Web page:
There’s Plain Chicken And Then There’s Tarragon Chicken

September 28, 2009 at 11:41 pm | Posted in Chicken | 26 Comments
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First of all before we start talking about Tarragon Chicken, I must mention Another Giant Leap for MANgo Kind.  How flattering to have another blogger try a recipe I posted and then talk about it on her blog!  Plain Chicken did just that.  In August, I wrote about my husband’s birthday party and the many dishes I prepared.  One of those was a version of Fleming’s Steak House Chipolte Macaroni and Cheese.  It caught Steph’s eye and the other day she posted her version and credited me and linked me.  You must visit her site, Plain Chicken.  I love the artwork,  always loved cartoon animals. Steph is an accountant by day and amateur chef by night. She lives in Birmingham, Alabama with her husband and 3 cats, loves college football and cooks up some goooo-od stuff.  Take a look, I guarantee you’ll find something you like.  

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I don’t like this picture.  The chicken is browned more than it appears, the skin must be browned more than this appears or you’ll end up with that grey limp skin stuff…SHUDDER. I love the flavor of tarragon, a flavor reminiscent of anise. I always put it in chicken and tuna salad sandwiches and love it in potato soup. I used fresh tarragon for this recipe, but also  like to buy dried French Tarragon from our local spice shop in Littleton, Savory Spice.   Be careful when using tarragon, it’s a strong flavor and a little can go a long way.   I just read that tarragon is a perennial and easy to grow, I’ll be planting some next spring.

This is one of those “great find” recipes.  It’s easy, somewhat healthy and bursting with flavor, it’s “French In A Flash”.  Because this dish is simmered, covered for one full hour, it seems the tarragon infuses itself into the dark chicken meat.  I served this simply with a tossed salad brimming with fresh vegetables with a vinaigrette.  Delicious.

Tarragon Chicken
– serves 8 –

Ingredients
8 medium tomatoes, peeled, seeded, and finely diced
8 chicken legs
8 chicken thighs
2 tablespoons olive oil, plus 1 tablespoon
4 shalots, roughly chopped
2 cloves garlic, smashed
1/3 cup dry vermouth
1/3 cup dry white wine
1 cup low-sodium chicken stock
6 stems tarragon

Procedure
1. Drop tomatoes in boiling water for 10 to 20 seconds, and shock in ice water. Use a paring knife to help you lift off the skin, and then quarter them. Cut out the guts and seeds, then dice. This may seem like an unnecessary step, but it’s really so easy, and the result is a much lighter, sweeter sauce.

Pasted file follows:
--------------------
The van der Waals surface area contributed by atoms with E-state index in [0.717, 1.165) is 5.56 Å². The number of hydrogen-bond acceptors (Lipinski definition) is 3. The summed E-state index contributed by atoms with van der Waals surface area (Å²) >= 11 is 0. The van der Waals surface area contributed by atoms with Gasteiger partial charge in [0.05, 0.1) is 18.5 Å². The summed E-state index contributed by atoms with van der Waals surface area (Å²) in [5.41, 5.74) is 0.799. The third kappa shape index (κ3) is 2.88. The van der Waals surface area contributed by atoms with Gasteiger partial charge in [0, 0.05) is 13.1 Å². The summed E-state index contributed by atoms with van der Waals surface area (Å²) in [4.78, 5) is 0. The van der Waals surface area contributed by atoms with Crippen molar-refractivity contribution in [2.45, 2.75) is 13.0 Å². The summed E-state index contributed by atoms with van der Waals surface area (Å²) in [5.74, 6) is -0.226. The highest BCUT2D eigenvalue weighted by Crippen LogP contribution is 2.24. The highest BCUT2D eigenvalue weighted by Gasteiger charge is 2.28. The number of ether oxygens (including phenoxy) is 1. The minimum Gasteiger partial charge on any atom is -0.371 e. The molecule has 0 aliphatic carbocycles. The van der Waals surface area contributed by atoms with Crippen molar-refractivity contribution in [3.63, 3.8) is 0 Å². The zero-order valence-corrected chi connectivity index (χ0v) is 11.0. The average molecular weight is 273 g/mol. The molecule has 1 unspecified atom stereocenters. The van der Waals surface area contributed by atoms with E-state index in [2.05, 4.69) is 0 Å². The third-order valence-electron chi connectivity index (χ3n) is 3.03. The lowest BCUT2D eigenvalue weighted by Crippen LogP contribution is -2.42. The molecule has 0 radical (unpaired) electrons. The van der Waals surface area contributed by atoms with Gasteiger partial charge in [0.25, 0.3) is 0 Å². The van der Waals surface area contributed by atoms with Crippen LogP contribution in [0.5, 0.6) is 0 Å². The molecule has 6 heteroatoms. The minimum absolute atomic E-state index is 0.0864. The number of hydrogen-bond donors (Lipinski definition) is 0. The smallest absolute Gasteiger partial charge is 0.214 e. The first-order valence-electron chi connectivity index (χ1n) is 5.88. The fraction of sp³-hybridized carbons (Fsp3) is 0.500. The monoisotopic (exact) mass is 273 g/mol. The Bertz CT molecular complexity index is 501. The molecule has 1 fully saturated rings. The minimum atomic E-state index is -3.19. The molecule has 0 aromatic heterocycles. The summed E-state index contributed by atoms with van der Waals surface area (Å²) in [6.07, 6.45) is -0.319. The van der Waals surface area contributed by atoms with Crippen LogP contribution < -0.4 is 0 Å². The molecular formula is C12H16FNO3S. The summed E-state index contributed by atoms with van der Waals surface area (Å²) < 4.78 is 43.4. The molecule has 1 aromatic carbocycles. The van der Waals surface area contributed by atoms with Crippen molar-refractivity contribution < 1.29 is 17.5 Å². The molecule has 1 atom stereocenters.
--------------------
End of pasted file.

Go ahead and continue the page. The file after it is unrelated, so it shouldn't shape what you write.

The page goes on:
2. Season the chicken with salt and pepper. In a braising pan, heat 2 tablespoons olive oil over medium-high heat. Sear the chicken, in batches as necessary, until golden-brown all over. Set the chicken aside, and discard the oil.

3. Add another tablespoon of olive oil to the pan over medium-low heat. Add the shalots and garlic, and sweat just a minute. Add the vermouth and the wine, and simmer to reduce and burn off the alcohol. Add the tomatoes and chicken stock and half the tarragon. Add the chicken back into the pan, and bring the liquid to a boil.

4. Cover and simmer for 1 hour, until the meat is falling off the bone. Boil uncovered for a few minutes at the end if you want to evaporate off some of the liquid. Scatter the leaves from the remaining 3 stems of fresh tarragon over the chicken, and serve piping hot.

adapted from Serious Eats

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Why Do We Blog?

September 27, 2009 at 4:55 pm | Posted in Uncategorized | 13 Comments
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 Why DO we?  To teach, learn, share, meet new people?  An unexplainable urge to communicate with the world at large?  I recently read one guy’s blog who said “It’s much cheaper than sitting in a bar complaining about politicians, and less people are drunk”.  Another blogger said “because no one will listen to me at home”.   Another writes “to create my parallel in the Universe”  HUH?  insert eerie music here.

Please read on, and when you’re finished I’d love to hear back from you:  Why do you blog? 

I’m still learning why I blog.  At first it was because my Facebook posts were all about food, what I was cooking, a “here kitty kitty” to my friends.  So blogging was a natural next step.  The most pleasant surprise  to me has been meeting the blogging community, lots of  fun connections out there. 

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I started my blog in June of this year, so feedback and comments are so much fun and important to me right now.   A couple of weeks ago, Broncos were playing Cincinnati, so I got a wild hair and decided to make Cincinnati Chili.  I blogged it.  A few days later I received this picture from Karen in Wichita.  I got the biggest dog gone grin on my face when I saw this.  LOVED LOVED LOVED it.  It just doesn’t get any better.  Karen lives in Wichita, Kansas.  I noticed her blog because I grew up in Hutchinson, about 40 miles away.  Great blog.  Great pictures, her style of writing is technically great and filled with humor.  Please visit www.eclecticcook.com

And then yesterday Year on the Grill up and features me on his blog.  Take a look by clicking here.  I was speechless…flaberghasted… It was so exciting to read about his perspective on my blog.  I’m really enjoying reading Year On The Grill.  He’s getting ready to travel to my favorite culinary city, New Orleans.  Can’t wait to read his posts when he returns.

I’ve gone from a snooty “I don’t have time to read blogs”  to  “Hello, my name is Lea Ann, and I’m a blogaholic” .  I nagged my good friend in Montana until she started a blog, take a look at Vickie’s “Part Three” by clicking here.  My next nagging project is my friend Dan.  Dan, if you’re reading this, doesn’t it make you feel guilty as hell that your name is highlighted like it actually links to something…but it leads to nowhere land?   That’s right readership, Dan has no link.   =:-0   nag….nag….nag….